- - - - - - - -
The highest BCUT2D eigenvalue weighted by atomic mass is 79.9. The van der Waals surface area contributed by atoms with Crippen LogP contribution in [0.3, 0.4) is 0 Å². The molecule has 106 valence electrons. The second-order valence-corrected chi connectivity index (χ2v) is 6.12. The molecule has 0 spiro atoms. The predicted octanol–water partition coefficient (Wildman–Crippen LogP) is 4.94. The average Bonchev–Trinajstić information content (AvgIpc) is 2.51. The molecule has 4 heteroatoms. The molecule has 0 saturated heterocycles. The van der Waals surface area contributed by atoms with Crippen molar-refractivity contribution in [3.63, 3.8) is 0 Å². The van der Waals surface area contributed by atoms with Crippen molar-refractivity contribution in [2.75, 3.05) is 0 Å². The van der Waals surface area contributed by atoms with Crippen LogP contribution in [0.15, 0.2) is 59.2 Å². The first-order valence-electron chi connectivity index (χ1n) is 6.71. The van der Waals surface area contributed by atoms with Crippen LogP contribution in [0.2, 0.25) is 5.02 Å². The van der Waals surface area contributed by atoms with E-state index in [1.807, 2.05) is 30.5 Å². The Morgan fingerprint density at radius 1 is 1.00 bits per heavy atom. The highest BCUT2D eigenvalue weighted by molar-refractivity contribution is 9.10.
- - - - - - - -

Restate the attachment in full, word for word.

The highest BCUT2D eigenvalue weighted by atomic mass is 79.9. The van der Waals surface area contributed by atoms with Crippen LogP contribution in [0.3, 0.4) is 0 Å². The molecule has 106 valence electrons. The second-order valence-corrected chi connectivity index (χ2v) is 6.12. The molecule has 0 spiro atoms. The predicted octanol–water partition coefficient (Wildman–Crippen LogP) is 4.94. The average Bonchev–Trinajstić information content (AvgIpc) is 2.51. The molecule has 4 heteroatoms. The molecule has 0 saturated heterocycles. The van der Waals surface area contributed by atoms with Crippen molar-refractivity contribution in [3.63, 3.8) is 0 Å². The van der Waals surface area contributed by atoms with Crippen molar-refractivity contribution in [2.75, 3.05) is 0 Å². The van der Waals surface area contributed by atoms with Crippen LogP contribution in [0.15, 0.2) is 59.2 Å². The first-order valence-electron chi connectivity index (χ1n) is 6.71. The van der Waals surface area contributed by atoms with Crippen LogP contribution in [0.2, 0.25) is 5.02 Å². The van der Waals surface area contributed by atoms with E-state index in [1.807, 2.05) is 30.5 Å². The Morgan fingerprint density at radius 1 is 1.00 bits per heavy atom. The highest BCUT2D eigenvalue weighted by molar-refractivity contribution is 9.10.